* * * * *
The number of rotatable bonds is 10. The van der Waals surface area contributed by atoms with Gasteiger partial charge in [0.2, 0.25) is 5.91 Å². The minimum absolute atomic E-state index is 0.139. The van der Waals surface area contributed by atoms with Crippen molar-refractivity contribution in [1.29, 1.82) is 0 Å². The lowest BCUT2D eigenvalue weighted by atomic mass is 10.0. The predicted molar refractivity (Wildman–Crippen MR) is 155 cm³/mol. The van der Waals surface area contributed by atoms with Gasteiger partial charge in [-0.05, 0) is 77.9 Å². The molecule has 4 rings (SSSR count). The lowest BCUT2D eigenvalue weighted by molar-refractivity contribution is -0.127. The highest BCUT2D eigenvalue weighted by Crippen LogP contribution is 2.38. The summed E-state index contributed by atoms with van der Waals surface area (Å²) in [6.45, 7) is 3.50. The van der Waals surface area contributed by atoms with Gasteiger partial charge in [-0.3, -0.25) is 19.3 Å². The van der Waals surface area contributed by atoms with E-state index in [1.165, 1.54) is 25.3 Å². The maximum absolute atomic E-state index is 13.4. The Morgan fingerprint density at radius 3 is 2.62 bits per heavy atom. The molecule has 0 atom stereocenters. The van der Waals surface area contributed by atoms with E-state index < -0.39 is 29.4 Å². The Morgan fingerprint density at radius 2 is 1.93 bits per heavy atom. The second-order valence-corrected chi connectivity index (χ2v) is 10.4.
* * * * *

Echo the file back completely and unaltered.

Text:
The number of rotatable bonds is 10. The van der Waals surface area contributed by atoms with Gasteiger partial charge in [0.2, 0.25) is 5.91 Å². The minimum absolute atomic E-state index is 0.139. The van der Waals surface area contributed by atoms with Crippen molar-refractivity contribution in [1.29, 1.82) is 0 Å². The lowest BCUT2D eigenvalue weighted by atomic mass is 10.0. The predicted molar refractivity (Wildman–Crippen MR) is 155 cm³/mol. The van der Waals surface area contributed by atoms with Gasteiger partial charge in [-0.05, 0) is 77.9 Å². The molecule has 4 rings (SSSR count). The lowest BCUT2D eigenvalue weighted by molar-refractivity contribution is -0.127. The highest BCUT2D eigenvalue weighted by Crippen LogP contribution is 2.38. The summed E-state index contributed by atoms with van der Waals surface area (Å²) in [6.45, 7) is 3.50. The van der Waals surface area contributed by atoms with Gasteiger partial charge in [-0.3, -0.25) is 19.3 Å². The van der Waals surface area contributed by atoms with E-state index in [1.165, 1.54) is 25.3 Å². The maximum absolute atomic E-state index is 13.4. The Morgan fingerprint density at radius 3 is 2.62 bits per heavy atom. The molecule has 0 atom stereocenters. The van der Waals surface area contributed by atoms with E-state index < -0.39 is 29.4 Å². The Morgan fingerprint density at radius 2 is 1.93 bits per heavy atom. The second-order valence-corrected chi connectivity index (χ2v) is 10.4.